Posts Tagged “honest”

1

I feel like I need more than just a traditional resume or cover letter in order to stand out to the tech companies I want to work for. What else can I do to separate myself from the competition that’s applying to these innovative companies?

Dear Desperate to Stand Out,

You really hit the nail on the head. Competition’s tough across the board and tech is leading the way.

Your first step to getting noticed is to get in the right mindset. What does that mean? Don’t think like a recruiter, but more like a marketer. Your product is your experience. Here’s how a marketer would sell it.

1. Focus on Presentation
Maybe you’re not a graphic designer, but that shouldn’t be stand in the way of creating an eye-catching resume. There are plenty of tools that make design easy for everyone—many even offer templates designed by experts.

And don’t just stop there. Think of all the other points of contact a recruiter could have with you—including your LinkedIn profile, other social media handles, a blog, an online portfolio, and so on. Make sure they are all polished and contribute to a cohesive personal brand.

2. Spread the Word
A solid resume or cover letter doesn’t accomplish anything if the right people don’t see it. One surefire way to stand out is to proactively put it in front of the right people and to make it easy for them to notice it.

For example, there’s a story of a candidate who used Snapchat geo filters to advertise his portfolio in front of creative directors at the agencies he wanted to work for. You may not want to go that far, but that core idea has some merit. Think of how you can make yourself discoverable.

Don’t be intimidated. This can be something as straightforward as finding an acquaintance who works at the company and asking for a referral, or even dropping a friendly note to the hiring manager on Twitter or LinkedIn.

3. Make it Personal
Anything that starts with the dreaded, “To Whom it May Concern” will find it’s way to the trash can in a hurry. But, it’s hard to ignore a message when it’s highly targeted and personalized.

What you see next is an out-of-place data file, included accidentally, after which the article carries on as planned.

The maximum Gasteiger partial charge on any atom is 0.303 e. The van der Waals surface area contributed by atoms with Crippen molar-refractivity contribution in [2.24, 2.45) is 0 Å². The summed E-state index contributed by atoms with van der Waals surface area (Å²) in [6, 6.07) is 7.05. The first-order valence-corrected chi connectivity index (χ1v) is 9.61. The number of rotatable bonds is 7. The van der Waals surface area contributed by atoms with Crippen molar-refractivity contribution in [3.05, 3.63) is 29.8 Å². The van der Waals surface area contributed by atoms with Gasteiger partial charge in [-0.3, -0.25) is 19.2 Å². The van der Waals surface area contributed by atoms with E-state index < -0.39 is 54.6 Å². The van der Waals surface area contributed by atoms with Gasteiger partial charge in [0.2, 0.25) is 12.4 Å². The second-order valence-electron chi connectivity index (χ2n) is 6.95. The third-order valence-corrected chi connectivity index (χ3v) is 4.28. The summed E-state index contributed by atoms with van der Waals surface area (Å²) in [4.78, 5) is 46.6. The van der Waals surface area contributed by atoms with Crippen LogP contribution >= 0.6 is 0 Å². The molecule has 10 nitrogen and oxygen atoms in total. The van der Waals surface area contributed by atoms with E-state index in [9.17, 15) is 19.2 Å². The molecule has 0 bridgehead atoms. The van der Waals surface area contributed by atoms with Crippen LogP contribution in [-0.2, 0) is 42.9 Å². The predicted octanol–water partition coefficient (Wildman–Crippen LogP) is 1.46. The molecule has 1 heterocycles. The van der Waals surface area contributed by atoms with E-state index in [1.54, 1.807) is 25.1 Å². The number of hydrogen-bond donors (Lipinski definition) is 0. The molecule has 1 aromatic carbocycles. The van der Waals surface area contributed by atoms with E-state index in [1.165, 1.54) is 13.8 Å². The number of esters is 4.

Start by showing that you took the time to get to know both the hiring manager and the company. Stand out from the competition by finding unique themes, attributes, projects, values, or needs you have in common and then incorporating those into your application materials.

Proving that you’ve done your homework on the role and the company empowers you to present yourself as a seamless fit, while also demonstrating your high level of interest in that opportunity.

Getting the job you want with the company you want to work for can be challenging. But, the right mindset and approach will help you reach your goals faster.

This article is part of our Ask an Expert series—a column dedicated to helping you tackle your biggest career concerns.

Source: https://www.themuse.com/advice/stand-out-against-tough-job-search-competition

1

If you’ve ever had a manager ask you for feedback, then you probably also remember the way you reacted.

You likely hesitated and, if you’re like many professionals, shared some positive reinforcement. If you were feeling courageous, maybe you added a small “this is good but could be better!” area of improvement. But if there was a larger issue at hand? You said nothing, bringing it up felt too risky.

Now you’re in that manager’s position and you’re not getting real feedback from your team. They say things are fine but you know better—no one’s perfect, you probably do have a few areas you could improve in, and you know that the more you improve, the better off your team will perform.

So how do you get honest feedback as a leader? (And before performance review season?) Ask. And ask again.